Futurism is more interesting than Surrealism because Breton never blew up the moon, he just said it was a flower and treated women like shit. I mean what if someone wrote a Futurist version of Nadja, can you imagine how much better that would be!
This is an excerpt from around page 80 or so of this long thing, tentatively called “The Great Refusal: or: Doctor Universalis Fights the Lights.” It is partially a friendly homage to Elizabeth Smart and partially a little bit about the German poet Durs Grunbein.
Room temperature is room temperature. Room temperature is a fluid medium you can pass through as a body. It is an accident. You can pass through a fluid medium as a substance. You can consider your body as properly essential as an overseer of this kind of hypothetical situation. I won’t hold it against you. I’ll even go along with it. In fact, I love you. Please consider yourself acted upon, or considered as a fixed quality in the construction of this poem. The room I’m writing in is a different temperature than the room I pass through to get to the room where Jon and his girlfriend are watching television which is different from the room next to that, where I refill my coffee cup and notice that the back door is open and it is raining. In two of these rooms the lights are on—the kitchen and the bedroom—and in two of these rooms (the living room and the stairwell) there is light only from adjoining rooms and the television.
I feel good saying that the stairwell is a room even though you might not agree—it’s hotter than any other room, and strong smells bottle up in it. Indexing this space as a room fills me with a vigorous confidence. It’s a room I don’t like much.
Room temperature is the temperature returning to the bedroom with a cup of coffee with the knowledge that outside it is raining—the curtains are drawn because Abby got dressed for work and the large strange-looking air conditioner with a thick coil is louder than the sound outside but with the knowledge that outside its raining I can discern, if I pay close attention, that the cars that pass pass with the sound of driving over wet roads, and if I lean over and pull on the curtains with one hand I can see that the sky is totally gross and milk-colored and without my glasses I can barely suppose that the motion of rain coming downwards interferes with the little grid pattern of the window-screen to add a little to its fuzziness and that’s probably why I can make out even less than normal. Room temperature is the coolest room in the house, which is the bedroom, even though Jon and Skip, his girlfriend, have a floor fan at the small choke-point in the living room between two couches blowing on them eating cream-puffs in the morning and laughing at the television, so that their knees and ankles are cooled off, and in the bathroom I bet rain-water is puddling on our dangerous convex roof and spilling in through the open window.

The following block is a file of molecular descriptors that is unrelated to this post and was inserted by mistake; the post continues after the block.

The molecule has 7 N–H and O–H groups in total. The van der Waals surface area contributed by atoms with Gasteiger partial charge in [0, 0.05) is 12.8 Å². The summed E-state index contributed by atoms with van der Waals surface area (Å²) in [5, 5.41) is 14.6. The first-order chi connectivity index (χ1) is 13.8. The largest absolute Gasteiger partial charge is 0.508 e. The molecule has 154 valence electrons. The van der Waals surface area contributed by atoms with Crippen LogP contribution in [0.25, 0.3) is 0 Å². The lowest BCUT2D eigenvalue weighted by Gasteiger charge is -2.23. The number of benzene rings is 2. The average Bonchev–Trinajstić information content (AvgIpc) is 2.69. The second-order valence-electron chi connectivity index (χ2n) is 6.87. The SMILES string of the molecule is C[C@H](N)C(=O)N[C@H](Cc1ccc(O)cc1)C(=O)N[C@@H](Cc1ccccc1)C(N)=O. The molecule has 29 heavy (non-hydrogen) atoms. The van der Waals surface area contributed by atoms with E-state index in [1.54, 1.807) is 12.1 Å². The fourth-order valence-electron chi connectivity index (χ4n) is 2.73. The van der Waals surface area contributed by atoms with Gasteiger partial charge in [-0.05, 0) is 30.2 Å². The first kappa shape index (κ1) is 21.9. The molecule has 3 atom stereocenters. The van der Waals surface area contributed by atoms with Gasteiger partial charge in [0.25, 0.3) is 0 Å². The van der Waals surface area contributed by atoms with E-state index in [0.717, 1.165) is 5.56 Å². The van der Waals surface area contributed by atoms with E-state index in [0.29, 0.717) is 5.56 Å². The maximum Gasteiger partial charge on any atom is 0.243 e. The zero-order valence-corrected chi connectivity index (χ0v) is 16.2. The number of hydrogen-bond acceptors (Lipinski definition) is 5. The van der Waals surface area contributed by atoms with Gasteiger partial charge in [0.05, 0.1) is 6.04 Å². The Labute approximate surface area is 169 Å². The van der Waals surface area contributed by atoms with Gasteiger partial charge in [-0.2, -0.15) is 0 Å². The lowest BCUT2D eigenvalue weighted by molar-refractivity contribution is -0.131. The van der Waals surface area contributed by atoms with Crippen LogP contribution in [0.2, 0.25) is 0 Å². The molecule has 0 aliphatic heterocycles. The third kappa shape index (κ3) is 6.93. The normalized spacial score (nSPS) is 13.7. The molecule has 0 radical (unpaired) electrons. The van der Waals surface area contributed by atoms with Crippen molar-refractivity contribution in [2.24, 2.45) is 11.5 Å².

I’m room temperature not noticing certain things that do cost concrete amounts of money and energy, like the light on at ten in the morning, because it’s overcast, and the loud large air conditioner, and I’m becoming such a temperature taking for granted a particular cool dryness that I only notice for a second or two passing in or out of it. Room temperature is a huge help for people who get sick easily, like me, it’s a little like acting like existing takes place in a vacuum and your habitus is a set of ideal environmental conditions and a cooling apparatus that produces something like white-noise as a by-product, so that you don’t know if it’s humid, or raining, and you don’t notice that you’re sneezing until it shakes coffee onto your exposed ankle, and even then you notice the coffee more than the sneezing, and you can begin to think about the subject in pretty romanticized or even foolish ways, as something autonomous from its conditions and looking around itself with a kind of casual discursiveness glibness, or an absence/undecidability or plasticity of valences. Maybe the room where Descartes had his dreams was room temperature—in Rosselini’s movie about his life he seems insular in his four-post bed and has to be roused out of it by servants or maids. He was sleeping very deeply and thinking as a mode resembling the comic-book version of astral-projection—that is, sending something like his body but silvery, ungestalt and rarified out of his sleeping body to poke around the world with an unheard of freedom and transparency.